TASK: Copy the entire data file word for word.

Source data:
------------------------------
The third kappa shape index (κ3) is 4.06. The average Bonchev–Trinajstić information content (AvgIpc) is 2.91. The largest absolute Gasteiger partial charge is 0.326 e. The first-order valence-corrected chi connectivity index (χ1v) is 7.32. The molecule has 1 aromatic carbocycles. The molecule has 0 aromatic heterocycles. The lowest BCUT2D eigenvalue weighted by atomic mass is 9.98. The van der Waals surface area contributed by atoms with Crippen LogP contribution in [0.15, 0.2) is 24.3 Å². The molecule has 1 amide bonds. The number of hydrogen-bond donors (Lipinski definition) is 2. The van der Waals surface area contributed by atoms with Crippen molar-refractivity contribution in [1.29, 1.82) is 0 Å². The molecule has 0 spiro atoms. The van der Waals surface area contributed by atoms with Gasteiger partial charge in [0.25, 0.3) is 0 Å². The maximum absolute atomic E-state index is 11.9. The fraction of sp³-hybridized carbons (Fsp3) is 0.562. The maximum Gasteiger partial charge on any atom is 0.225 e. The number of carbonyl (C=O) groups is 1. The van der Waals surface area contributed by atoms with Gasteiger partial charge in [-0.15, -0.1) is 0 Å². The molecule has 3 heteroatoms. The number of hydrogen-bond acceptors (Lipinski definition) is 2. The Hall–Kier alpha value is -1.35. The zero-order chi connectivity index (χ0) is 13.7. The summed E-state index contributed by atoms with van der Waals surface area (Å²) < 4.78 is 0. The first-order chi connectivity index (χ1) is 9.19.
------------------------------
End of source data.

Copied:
The third kappa shape index (κ3) is 4.06. The average Bonchev–Trinajstić information content (AvgIpc) is 2.91. The largest absolute Gasteiger partial charge is 0.326 e. The first-order valence-corrected chi connectivity index (χ1v) is 7.32. The molecule has 1 aromatic carbocycles. The molecule has 0 aromatic heterocycles. The lowest BCUT2D eigenvalue weighted by atomic mass is 9.98. The van der Waals surface area contributed by atoms with Crippen LogP contribution in [0.15, 0.2) is 24.3 Å². The molecule has 1 amide bonds. The number of hydrogen-bond donors (Lipinski definition) is 2. The van der Waals surface area contributed by atoms with Crippen molar-refractivity contribution in [1.29, 1.82) is 0 Å². The molecule has 0 spiro atoms. The van der Waals surface area contributed by atoms with Gasteiger partial charge in [0.25, 0.3) is 0 Å². The maximum absolute atomic E-state index is 11.9. The fraction of sp³-hybridized carbons (Fsp3) is 0.562. The maximum Gasteiger partial charge on any atom is 0.225 e. The number of carbonyl (C=O) groups is 1. The van der Waals surface area contributed by atoms with Gasteiger partial charge in [-0.15, -0.1) is 0 Å². The molecule has 3 heteroatoms. The number of hydrogen-bond acceptors (Lipinski definition) is 2. The Hall–Kier alpha value is -1.35. The zero-order chi connectivity index (χ0) is 13.7. The summed E-state index contributed by atoms with van der Waals surface area (Å²) < 4.78 is 0. The first-order chi connectivity index (χ1) is 9.19.